While we wait for the new album from Brendan Perry (and my goodness doesn’t the song Utopia sound good!) I thought it’d be a great time to revisit Brendan’s first solo outing “Eye of the Hunter” which is an understated beauty that grows more comfortable with you upon each listen with its wistful ways and subtle taut underline of tension.
“Saturday’s Child” opens the album in mellow fashion. The acoustic guitars are soft and the plucking gentle. The underscoring keyboards add a subtle stargazing quality to it but its the vocals that really shine through. Perry’s range is let loose and has a great speaker presence.
“Voyage of Bran” feels like a real trudge but in a good sense. There’s a desolation to the song that really makes it stand out and the extra instrumentation really gives it an ethereal quirk. A personal highlight.
“Medusa” couples with the previous track in its slightly otherworldly quality but this is a beautiful waltz that is both downbeat yet sway-able – the kind of song that would have the undead following the piper to their deaths. The strings really add that extra point to the song.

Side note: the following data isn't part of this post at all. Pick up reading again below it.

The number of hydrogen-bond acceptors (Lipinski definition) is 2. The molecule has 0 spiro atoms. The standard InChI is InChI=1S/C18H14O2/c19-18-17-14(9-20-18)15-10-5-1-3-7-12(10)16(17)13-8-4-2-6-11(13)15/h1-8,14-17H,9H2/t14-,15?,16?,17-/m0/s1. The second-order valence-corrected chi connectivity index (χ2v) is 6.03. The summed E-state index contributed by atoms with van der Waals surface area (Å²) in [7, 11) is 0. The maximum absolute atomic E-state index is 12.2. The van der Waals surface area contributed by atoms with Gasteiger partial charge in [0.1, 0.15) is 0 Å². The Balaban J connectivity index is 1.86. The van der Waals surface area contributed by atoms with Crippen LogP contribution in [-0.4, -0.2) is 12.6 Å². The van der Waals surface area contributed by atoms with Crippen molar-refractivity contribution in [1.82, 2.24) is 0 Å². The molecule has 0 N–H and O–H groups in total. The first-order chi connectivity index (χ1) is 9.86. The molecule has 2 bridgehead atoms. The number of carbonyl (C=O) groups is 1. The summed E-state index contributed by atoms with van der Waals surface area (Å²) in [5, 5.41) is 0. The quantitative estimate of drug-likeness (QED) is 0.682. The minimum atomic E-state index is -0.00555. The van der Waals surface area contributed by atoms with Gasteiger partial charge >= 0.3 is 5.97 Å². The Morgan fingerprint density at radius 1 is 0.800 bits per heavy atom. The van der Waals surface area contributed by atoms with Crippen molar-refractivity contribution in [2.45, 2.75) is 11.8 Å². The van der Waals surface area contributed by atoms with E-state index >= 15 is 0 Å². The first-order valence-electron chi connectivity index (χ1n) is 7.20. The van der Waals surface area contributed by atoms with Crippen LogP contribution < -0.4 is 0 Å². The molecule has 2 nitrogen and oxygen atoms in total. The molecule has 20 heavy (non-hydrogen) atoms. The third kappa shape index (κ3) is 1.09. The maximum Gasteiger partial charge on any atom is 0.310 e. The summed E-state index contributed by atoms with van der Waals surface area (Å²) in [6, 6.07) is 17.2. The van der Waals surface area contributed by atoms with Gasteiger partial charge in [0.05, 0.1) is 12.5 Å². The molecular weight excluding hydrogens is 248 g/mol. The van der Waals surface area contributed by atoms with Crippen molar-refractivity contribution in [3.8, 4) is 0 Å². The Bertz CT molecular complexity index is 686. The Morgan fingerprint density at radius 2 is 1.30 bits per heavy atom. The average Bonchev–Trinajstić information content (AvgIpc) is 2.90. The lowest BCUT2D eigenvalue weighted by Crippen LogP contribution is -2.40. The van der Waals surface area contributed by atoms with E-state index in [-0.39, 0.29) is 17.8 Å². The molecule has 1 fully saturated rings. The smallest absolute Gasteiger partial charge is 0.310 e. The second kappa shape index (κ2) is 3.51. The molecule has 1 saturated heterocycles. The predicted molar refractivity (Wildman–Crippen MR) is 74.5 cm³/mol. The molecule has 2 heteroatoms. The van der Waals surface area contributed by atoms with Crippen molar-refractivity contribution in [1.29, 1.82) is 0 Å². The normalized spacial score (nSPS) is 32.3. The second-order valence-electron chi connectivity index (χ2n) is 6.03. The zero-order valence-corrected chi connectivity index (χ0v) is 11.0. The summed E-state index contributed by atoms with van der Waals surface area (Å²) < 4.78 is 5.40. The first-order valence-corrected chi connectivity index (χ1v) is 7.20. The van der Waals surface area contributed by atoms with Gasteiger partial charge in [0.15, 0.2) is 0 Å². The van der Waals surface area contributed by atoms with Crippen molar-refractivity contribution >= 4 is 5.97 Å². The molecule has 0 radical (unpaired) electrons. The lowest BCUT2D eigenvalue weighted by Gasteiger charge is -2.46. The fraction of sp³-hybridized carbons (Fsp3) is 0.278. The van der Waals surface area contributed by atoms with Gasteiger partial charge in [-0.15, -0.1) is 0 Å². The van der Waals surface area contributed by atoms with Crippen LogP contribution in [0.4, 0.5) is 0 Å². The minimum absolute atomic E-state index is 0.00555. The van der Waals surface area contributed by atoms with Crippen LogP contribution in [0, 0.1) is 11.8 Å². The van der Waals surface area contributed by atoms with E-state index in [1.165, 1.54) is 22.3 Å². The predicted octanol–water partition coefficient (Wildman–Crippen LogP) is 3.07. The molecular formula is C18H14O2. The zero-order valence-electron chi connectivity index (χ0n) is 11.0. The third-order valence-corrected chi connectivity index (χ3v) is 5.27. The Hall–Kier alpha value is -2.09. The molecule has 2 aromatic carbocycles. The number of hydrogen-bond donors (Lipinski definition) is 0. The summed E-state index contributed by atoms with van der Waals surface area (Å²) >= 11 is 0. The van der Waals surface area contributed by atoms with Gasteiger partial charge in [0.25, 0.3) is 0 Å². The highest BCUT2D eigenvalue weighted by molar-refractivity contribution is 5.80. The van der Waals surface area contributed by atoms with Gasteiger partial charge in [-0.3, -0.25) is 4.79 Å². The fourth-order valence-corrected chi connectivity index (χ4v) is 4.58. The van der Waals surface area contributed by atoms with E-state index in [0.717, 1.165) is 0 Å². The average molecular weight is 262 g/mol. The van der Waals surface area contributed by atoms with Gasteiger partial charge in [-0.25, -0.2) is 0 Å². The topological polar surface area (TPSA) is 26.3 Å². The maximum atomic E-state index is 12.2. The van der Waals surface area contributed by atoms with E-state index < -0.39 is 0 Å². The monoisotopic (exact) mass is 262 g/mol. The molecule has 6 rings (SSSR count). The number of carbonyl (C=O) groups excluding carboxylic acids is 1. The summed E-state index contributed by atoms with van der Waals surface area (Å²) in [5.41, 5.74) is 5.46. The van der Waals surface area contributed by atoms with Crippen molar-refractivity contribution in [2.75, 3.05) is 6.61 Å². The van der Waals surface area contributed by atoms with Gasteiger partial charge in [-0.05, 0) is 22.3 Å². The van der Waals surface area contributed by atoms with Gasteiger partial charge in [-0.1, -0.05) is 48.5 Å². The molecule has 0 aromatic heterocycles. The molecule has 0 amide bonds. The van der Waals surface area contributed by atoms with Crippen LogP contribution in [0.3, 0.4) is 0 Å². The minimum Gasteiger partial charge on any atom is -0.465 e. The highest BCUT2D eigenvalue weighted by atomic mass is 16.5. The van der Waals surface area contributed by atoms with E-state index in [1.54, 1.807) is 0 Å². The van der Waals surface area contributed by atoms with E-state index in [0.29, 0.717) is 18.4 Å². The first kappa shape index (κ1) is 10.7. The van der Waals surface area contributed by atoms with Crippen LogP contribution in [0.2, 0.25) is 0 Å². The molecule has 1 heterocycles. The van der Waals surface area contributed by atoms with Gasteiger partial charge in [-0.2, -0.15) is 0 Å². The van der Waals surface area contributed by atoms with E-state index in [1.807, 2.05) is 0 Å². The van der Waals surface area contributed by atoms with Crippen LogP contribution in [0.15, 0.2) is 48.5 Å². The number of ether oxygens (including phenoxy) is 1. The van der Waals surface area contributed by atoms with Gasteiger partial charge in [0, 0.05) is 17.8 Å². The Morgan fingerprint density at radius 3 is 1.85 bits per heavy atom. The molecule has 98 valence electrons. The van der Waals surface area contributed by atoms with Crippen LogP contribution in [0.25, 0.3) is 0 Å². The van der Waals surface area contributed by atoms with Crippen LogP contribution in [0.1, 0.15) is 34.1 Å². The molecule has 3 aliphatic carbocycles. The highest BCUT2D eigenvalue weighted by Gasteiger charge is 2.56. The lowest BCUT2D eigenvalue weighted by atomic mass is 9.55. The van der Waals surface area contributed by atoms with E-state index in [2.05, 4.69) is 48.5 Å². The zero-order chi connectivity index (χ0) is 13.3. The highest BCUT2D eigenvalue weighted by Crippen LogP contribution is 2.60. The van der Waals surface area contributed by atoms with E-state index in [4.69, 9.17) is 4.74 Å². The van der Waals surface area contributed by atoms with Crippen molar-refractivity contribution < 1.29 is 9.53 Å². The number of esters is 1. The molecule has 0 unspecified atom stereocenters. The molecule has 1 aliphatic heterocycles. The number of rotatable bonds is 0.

“Sloth” is a more country styled acoustic piece which breezes by like a summer day, similar to “I Must Have Been Blind” which uses the guitar strumming to gain a nice beat in the chorus, the first time a beat of sorts is actually used on the album. The chorus’ vocals are particular strong here and the end passage is lovely.
“The Captive Heart” is the first song to use drums and reminds me of old western movies with its “cowboy guitar”. The song is probably the most commercial of the album but even then its nowhere near a mainstream sound. It stands out above all for its music quality – it’s a great song.
“Death Will Be My Bride” continues the band blues with an eerie taut song that’s full of atmosphere and unusual arrangements and guitar noises. It’s a nice change of sound as largely the album is mellow with a pinch of downbeat and this one adds the mystery.
“Archangel” closes the album however in style. Backwards guitar noises and Perry’s choir-esque vocals open the song for the first few minutes in what is a beautiful sounding piece but one that is also quite eerily empty and deserted too. Then Brendan breaks out with the closing half of the track with a controlled anger that isn’t really present on the rest of the album. It’s such a great contrast, “Archangel” quickly became a favourite at HPM.
Despite being only 8 tracks long, “Eye of the Hunter” isn’t a short album and doesn’t feel under done. The mellow overtones is a completely different sound from Dead Can Dance and is only really hinted in the “American Dreaming” and “I Can See Now”. Think of an album of that material and you’re half way there. Now sit back and enjoy it and lets look forward to the new album some 10 years later, due out this year.